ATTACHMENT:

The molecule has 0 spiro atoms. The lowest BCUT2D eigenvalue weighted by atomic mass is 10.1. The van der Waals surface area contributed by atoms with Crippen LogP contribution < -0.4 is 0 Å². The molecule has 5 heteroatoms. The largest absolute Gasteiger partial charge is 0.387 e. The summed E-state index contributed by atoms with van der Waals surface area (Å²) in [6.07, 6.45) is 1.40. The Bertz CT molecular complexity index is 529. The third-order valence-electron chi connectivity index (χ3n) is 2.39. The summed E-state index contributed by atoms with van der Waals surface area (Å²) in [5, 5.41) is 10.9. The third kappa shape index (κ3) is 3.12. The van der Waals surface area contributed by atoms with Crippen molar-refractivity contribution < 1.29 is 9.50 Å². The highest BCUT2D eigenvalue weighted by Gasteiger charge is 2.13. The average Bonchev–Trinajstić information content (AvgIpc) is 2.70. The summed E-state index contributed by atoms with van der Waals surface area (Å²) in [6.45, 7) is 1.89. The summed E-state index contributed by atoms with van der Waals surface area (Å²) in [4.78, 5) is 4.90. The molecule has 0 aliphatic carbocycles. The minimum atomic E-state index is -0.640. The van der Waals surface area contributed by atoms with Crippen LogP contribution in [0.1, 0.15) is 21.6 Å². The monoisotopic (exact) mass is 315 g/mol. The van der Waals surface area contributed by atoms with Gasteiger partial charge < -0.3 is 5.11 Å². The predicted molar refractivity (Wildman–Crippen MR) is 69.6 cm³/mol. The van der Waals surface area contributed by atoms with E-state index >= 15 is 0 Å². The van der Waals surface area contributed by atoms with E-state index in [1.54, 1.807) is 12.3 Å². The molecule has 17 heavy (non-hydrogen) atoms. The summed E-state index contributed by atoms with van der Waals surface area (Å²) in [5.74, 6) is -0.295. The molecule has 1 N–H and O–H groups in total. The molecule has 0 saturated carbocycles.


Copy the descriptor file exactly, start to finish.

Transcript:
The molecule has 0 spiro atoms. The lowest BCUT2D eigenvalue weighted by atomic mass is 10.1. The van der Waals surface area contributed by atoms with Crippen LogP contribution < -0.4 is 0 Å². The molecule has 5 heteroatoms. The largest absolute Gasteiger partial charge is 0.387 e. The summed E-state index contributed by atoms with van der Waals surface area (Å²) in [6.07, 6.45) is 1.40. The Bertz CT molecular complexity index is 529. The third-order valence-electron chi connectivity index (χ3n) is 2.39. The summed E-state index contributed by atoms with van der Waals surface area (Å²) in [5, 5.41) is 10.9. The third kappa shape index (κ3) is 3.12. The van der Waals surface area contributed by atoms with Crippen molar-refractivity contribution < 1.29 is 9.50 Å². The highest BCUT2D eigenvalue weighted by Gasteiger charge is 2.13. The average Bonchev–Trinajstić information content (AvgIpc) is 2.70. The summed E-state index contributed by atoms with van der Waals surface area (Å²) in [6.45, 7) is 1.89. The summed E-state index contributed by atoms with van der Waals surface area (Å²) in [4.78, 5) is 4.90. The molecule has 0 aliphatic carbocycles. The minimum atomic E-state index is -0.640. The van der Waals surface area contributed by atoms with Crippen LogP contribution in [0.1, 0.15) is 21.6 Å². The monoisotopic (exact) mass is 315 g/mol. The van der Waals surface area contributed by atoms with Gasteiger partial charge < -0.3 is 5.11 Å². The predicted molar refractivity (Wildman–Crippen MR) is 69.6 cm³/mol. The van der Waals surface area contributed by atoms with E-state index >= 15 is 0 Å². The van der Waals surface area contributed by atoms with E-state index in [1.54, 1.807) is 12.3 Å². The molecule has 17 heavy (non-hydrogen) atoms. The summed E-state index contributed by atoms with van der Waals surface area (Å²) in [5.74, 6) is -0.295. The molecule has 1 N–H and O–H groups in total. The molecule has 0 saturated carbocycles.